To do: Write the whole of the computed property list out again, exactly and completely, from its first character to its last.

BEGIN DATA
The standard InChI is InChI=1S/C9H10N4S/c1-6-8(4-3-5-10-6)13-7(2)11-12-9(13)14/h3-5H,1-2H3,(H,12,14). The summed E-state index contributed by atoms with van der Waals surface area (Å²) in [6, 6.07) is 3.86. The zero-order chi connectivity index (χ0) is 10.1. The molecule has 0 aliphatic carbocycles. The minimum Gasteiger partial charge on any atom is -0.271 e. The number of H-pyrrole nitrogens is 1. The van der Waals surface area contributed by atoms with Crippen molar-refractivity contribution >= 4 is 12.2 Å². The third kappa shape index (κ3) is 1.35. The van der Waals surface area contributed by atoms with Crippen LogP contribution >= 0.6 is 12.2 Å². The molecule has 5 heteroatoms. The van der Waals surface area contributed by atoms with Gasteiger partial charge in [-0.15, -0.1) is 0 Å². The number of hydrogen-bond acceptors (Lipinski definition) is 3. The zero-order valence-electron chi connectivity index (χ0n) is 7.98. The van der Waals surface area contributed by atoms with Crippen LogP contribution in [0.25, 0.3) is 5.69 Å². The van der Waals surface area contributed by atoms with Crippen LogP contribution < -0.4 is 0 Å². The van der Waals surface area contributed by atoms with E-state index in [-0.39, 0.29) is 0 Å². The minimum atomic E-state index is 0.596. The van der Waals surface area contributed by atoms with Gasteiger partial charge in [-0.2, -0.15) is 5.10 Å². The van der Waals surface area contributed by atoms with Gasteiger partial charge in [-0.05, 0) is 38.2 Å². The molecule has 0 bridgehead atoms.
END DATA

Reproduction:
The standard InChI is InChI=1S/C9H10N4S/c1-6-8(4-3-5-10-6)13-7(2)11-12-9(13)14/h3-5H,1-2H3,(H,12,14). The summed E-state index contributed by atoms with van der Waals surface area (Å²) in [6, 6.07) is 3.86. The zero-order chi connectivity index (χ0) is 10.1. The molecule has 0 aliphatic carbocycles. The minimum Gasteiger partial charge on any atom is -0.271 e. The number of H-pyrrole nitrogens is 1. The van der Waals surface area contributed by atoms with Crippen molar-refractivity contribution >= 4 is 12.2 Å². The third kappa shape index (κ3) is 1.35. The van der Waals surface area contributed by atoms with Crippen LogP contribution >= 0.6 is 12.2 Å². The molecule has 5 heteroatoms. The van der Waals surface area contributed by atoms with Gasteiger partial charge in [-0.15, -0.1) is 0 Å². The number of hydrogen-bond acceptors (Lipinski definition) is 3. The zero-order valence-electron chi connectivity index (χ0n) is 7.98. The van der Waals surface area contributed by atoms with Crippen LogP contribution in [0.25, 0.3) is 5.69 Å². The van der Waals surface area contributed by atoms with Crippen LogP contribution < -0.4 is 0 Å². The van der Waals surface area contributed by atoms with E-state index in [-0.39, 0.29) is 0 Å². The minimum atomic E-state index is 0.596. The van der Waals surface area contributed by atoms with Gasteiger partial charge in [-0.2, -0.15) is 5.10 Å². The van der Waals surface area contributed by atoms with Gasteiger partial charge in [-0.05, 0) is 38.2 Å². The molecule has 0 bridgehead atoms.